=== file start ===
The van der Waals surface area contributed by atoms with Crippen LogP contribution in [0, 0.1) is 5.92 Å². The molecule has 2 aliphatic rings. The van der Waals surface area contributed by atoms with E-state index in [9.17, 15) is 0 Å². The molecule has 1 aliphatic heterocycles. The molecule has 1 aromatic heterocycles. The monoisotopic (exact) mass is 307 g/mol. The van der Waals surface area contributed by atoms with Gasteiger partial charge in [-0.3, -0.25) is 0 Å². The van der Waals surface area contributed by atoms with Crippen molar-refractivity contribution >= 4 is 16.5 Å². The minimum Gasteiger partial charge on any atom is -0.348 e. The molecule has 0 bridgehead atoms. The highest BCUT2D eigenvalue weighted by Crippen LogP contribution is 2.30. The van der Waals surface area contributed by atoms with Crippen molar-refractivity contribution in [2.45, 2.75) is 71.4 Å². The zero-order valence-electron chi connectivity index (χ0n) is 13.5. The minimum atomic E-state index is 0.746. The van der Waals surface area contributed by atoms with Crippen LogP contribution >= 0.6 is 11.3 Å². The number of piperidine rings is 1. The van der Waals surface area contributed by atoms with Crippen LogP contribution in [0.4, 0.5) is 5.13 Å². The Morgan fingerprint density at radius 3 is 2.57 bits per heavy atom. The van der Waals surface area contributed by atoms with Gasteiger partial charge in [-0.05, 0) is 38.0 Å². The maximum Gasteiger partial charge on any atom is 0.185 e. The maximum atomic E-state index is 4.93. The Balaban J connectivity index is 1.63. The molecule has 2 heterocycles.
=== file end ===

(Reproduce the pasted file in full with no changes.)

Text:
The van der Waals surface area contributed by atoms with Crippen LogP contribution in [0, 0.1) is 5.92 Å². The molecule has 2 aliphatic rings. The van der Waals surface area contributed by atoms with E-state index in [9.17, 15) is 0 Å². The molecule has 1 aliphatic heterocycles. The molecule has 1 aromatic heterocycles. The monoisotopic (exact) mass is 307 g/mol. The van der Waals surface area contributed by atoms with Gasteiger partial charge in [-0.3, -0.25) is 0 Å². The van der Waals surface area contributed by atoms with Crippen molar-refractivity contribution >= 4 is 16.5 Å². The minimum Gasteiger partial charge on any atom is -0.348 e. The molecule has 0 bridgehead atoms. The highest BCUT2D eigenvalue weighted by Crippen LogP contribution is 2.30. The van der Waals surface area contributed by atoms with Crippen molar-refractivity contribution in [2.45, 2.75) is 71.4 Å². The zero-order valence-electron chi connectivity index (χ0n) is 13.5. The minimum atomic E-state index is 0.746. The van der Waals surface area contributed by atoms with Crippen LogP contribution >= 0.6 is 11.3 Å². The number of piperidine rings is 1. The van der Waals surface area contributed by atoms with Crippen LogP contribution in [0.4, 0.5) is 5.13 Å². The Morgan fingerprint density at radius 3 is 2.57 bits per heavy atom. The van der Waals surface area contributed by atoms with Gasteiger partial charge in [-0.05, 0) is 38.0 Å². The maximum Gasteiger partial charge on any atom is 0.185 e. The maximum atomic E-state index is 4.93. The Balaban J connectivity index is 1.63. The molecule has 2 heterocycles.